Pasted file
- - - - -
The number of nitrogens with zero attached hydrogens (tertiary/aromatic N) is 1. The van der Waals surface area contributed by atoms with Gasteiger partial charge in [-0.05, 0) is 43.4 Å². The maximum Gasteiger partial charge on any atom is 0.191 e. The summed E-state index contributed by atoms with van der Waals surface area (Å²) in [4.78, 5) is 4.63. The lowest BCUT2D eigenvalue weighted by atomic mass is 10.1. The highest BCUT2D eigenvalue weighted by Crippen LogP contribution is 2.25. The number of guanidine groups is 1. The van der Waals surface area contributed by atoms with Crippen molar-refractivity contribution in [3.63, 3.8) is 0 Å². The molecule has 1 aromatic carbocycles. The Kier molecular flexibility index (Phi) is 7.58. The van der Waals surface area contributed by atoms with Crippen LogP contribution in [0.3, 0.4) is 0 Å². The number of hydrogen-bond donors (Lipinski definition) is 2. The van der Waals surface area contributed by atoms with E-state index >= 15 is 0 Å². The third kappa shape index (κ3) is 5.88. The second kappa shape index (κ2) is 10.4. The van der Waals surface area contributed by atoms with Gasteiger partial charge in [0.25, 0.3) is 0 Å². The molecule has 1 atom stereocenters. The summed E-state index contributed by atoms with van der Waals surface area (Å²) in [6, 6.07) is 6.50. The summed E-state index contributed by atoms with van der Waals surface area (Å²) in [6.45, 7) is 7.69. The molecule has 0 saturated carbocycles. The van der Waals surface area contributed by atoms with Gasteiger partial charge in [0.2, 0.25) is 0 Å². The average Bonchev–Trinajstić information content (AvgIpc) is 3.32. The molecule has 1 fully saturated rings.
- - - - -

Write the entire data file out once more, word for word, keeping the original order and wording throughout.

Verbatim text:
The number of nitrogens with zero attached hydrogens (tertiary/aromatic N) is 1. The van der Waals surface area contributed by atoms with Gasteiger partial charge in [-0.05, 0) is 43.4 Å². The maximum Gasteiger partial charge on any atom is 0.191 e. The summed E-state index contributed by atoms with van der Waals surface area (Å²) in [4.78, 5) is 4.63. The lowest BCUT2D eigenvalue weighted by atomic mass is 10.1. The highest BCUT2D eigenvalue weighted by Crippen LogP contribution is 2.25. The number of guanidine groups is 1. The van der Waals surface area contributed by atoms with Crippen molar-refractivity contribution in [3.63, 3.8) is 0 Å². The molecule has 1 aromatic carbocycles. The Kier molecular flexibility index (Phi) is 7.58. The van der Waals surface area contributed by atoms with Crippen LogP contribution in [0.3, 0.4) is 0 Å². The number of hydrogen-bond donors (Lipinski definition) is 2. The van der Waals surface area contributed by atoms with E-state index >= 15 is 0 Å². The third kappa shape index (κ3) is 5.88. The second kappa shape index (κ2) is 10.4. The van der Waals surface area contributed by atoms with Gasteiger partial charge in [0.25, 0.3) is 0 Å². The molecule has 1 atom stereocenters. The summed E-state index contributed by atoms with van der Waals surface area (Å²) in [6, 6.07) is 6.50. The summed E-state index contributed by atoms with van der Waals surface area (Å²) in [6.45, 7) is 7.69. The molecule has 0 saturated carbocycles. The van der Waals surface area contributed by atoms with Gasteiger partial charge in [0.2, 0.25) is 0 Å². The average Bonchev–Trinajstić information content (AvgIpc) is 3.32. The molecule has 1 fully saturated rings.